The f*** did you lay that down?? The best televised fold [Friday Editorial]

The f*** did you lay that down?? The best televised fold [Friday Editorial]

Friday, 8 April 2011

Anyone who has ever played a cash game or a tournament in the ante stages with me will know that I’m not too keen on folding. This is great at a table full of passive nits who, in an MTT, might as well just pay me the blinds and antes instead of putting them in the pot. It’s not so great in a cash game when my VPIP climbs into the high fifties, especially when I have two pair on a river completing broadway and pay off my opponent instead of thinking through and letting the hand go.

As hard as it is to pull off a big bluff – telling a convincing story across flop, turn and river; balancing your range between air and monsters; having the balls to sit there and say nothing when you’ve just put your chips in with sweet F.A. – it’s probably harder to let a big hand go even when you know you’re beaten. When you flop two pair, or a set, or a flush then in your mind you have already won the pot. You feel subconsciously entitled to the chips in the middle because you happened to get lucky enough to hit the right three cards – it’s foolish but we’re all guilty of it.

Imagine this scenario: you bet the river with top two pair and your opponent moves all-in. Wait... well, he could have hit that gutshot or been slowplaying a set... but I have top two pair. I mean, he could be bluffing, would he value bet worse? I don’t know... sod it, I call. SHIT! I knew he had a straight, dammit... is that internal monologue familiar? We’ve all been in situations where it’s clear that our powerhouse hand has close to zero equity against the range our opponent will bet or raise with but in the heat of the moment it’s difficult to think clearly through the “ZOMG I HAVE A FULL HOUSE!” in your mind and actually realise that you might as well have seven-deuce.

Every poker player has at least caught themselves thinking “I knew he had that hand!” after calling and losing the pot in a straight-up cooler. The difference between you and I, though, and the people making the big folds that make my top five is that they could actually summon the will to push the near-nuts away from them and concede a pot that they were sure was theirs.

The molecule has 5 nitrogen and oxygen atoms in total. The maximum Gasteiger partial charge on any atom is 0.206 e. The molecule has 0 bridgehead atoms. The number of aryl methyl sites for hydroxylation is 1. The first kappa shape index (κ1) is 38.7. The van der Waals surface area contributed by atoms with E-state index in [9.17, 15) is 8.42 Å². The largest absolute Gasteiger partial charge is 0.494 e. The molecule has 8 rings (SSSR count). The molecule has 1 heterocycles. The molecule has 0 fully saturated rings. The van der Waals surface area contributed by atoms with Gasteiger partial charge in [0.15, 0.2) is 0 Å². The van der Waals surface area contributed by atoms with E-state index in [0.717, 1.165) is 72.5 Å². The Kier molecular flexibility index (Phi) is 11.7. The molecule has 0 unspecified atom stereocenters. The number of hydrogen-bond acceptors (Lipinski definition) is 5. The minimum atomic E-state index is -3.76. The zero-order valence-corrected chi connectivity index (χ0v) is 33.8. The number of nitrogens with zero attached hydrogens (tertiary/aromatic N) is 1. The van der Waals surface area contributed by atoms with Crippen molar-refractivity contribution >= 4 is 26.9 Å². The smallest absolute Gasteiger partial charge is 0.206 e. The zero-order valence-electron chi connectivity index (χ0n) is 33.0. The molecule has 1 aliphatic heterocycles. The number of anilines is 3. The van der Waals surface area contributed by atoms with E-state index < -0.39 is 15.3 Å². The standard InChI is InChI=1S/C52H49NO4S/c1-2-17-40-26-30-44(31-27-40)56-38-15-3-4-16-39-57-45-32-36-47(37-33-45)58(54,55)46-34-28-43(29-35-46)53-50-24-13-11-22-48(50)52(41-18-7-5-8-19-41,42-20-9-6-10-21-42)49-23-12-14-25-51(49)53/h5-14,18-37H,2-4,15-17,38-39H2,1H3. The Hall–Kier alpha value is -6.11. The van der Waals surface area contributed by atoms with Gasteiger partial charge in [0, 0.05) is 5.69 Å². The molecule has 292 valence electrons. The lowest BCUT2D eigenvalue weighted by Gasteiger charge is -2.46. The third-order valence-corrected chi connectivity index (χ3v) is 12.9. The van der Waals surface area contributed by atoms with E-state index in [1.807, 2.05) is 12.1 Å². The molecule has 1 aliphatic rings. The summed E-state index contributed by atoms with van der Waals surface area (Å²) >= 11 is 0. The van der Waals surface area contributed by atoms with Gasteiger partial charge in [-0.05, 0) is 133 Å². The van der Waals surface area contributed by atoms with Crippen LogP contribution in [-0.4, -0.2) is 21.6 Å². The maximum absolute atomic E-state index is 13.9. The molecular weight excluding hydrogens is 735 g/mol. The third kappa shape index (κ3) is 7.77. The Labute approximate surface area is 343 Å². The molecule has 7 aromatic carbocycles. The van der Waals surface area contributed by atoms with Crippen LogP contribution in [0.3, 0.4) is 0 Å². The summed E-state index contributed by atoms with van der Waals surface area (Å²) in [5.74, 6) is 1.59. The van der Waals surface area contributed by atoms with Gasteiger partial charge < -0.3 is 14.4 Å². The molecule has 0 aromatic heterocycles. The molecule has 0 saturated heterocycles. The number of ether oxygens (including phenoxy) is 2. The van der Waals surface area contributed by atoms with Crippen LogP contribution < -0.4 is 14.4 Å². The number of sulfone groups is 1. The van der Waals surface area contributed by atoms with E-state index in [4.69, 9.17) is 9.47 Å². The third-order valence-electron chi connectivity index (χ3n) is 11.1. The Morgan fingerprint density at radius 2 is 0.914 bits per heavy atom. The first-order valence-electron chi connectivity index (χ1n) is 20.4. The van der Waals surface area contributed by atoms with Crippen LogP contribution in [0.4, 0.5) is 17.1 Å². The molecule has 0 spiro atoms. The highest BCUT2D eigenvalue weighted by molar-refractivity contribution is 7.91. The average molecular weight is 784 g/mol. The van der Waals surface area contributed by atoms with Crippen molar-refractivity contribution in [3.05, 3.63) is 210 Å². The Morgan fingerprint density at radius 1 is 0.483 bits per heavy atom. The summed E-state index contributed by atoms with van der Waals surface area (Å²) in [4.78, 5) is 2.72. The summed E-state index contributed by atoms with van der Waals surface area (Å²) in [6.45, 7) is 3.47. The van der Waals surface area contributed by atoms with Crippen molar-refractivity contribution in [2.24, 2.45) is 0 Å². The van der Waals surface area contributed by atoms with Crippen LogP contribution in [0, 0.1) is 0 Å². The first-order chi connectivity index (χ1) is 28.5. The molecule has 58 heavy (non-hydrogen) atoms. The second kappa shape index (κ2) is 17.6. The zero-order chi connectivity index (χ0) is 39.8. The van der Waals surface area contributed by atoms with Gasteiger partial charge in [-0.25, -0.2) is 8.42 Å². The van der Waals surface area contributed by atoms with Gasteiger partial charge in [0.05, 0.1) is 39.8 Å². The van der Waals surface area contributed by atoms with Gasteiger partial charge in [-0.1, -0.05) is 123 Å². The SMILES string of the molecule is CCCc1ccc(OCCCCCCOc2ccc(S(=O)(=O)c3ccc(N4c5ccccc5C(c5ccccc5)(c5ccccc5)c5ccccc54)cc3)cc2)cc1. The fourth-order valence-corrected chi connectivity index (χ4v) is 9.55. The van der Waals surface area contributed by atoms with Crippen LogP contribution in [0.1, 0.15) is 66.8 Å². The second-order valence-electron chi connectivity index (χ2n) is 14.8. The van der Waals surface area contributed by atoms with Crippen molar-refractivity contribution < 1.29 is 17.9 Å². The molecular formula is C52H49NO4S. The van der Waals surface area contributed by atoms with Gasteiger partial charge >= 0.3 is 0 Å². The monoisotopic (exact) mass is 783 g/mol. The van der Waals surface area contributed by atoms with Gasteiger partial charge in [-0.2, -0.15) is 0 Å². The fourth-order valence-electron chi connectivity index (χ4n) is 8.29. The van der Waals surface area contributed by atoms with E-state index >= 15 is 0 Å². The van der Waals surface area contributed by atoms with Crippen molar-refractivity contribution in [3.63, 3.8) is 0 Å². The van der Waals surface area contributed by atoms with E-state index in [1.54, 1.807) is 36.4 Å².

This one didn’t make my number one spot but it’s close. It features Annette Obrestad at the 2010 World Series of Poker Main Event. Before the hand I should point out that Ms. Obrestad, despite her permanent Ice Queen demeanour, has a lot of pressure on her in this tournament. More so than the average player, anyway – after her 2007 win at the first World Series of Poker Europe and incrediculous online results including a Sunday $250k win (entering an $11 tournament two months after winning £1m is awesome in itself, to win it is fantastic) and the infamous tournament she won without looking at her cards.

In this hand Obrestad fires three barrels with a flopped full house before being raised on the river. Her opponent holds J-7 on a J-4-J-7-Q board and Annette flopped the goods with 4-4. The raise on the river is from 5,050 to 12,000 and gives Annette more than 3-1 on the call – non-poker players note that means that she only has to win the pot around 25% of the time to make the call a positive EV play. Instead she mutters “so ugly” and asks her opponent if he made a flush. It takes not that long – on the ESPN edit anyway – for Obrestad to muck the full house and preserve 6,950 of her 18,200 remaining chips. She would go on to... not cash, but then again 5,400 or so people fail to cash in the Main Event each year and some of them must have folded full houses too.

Tags: Annette Obrestad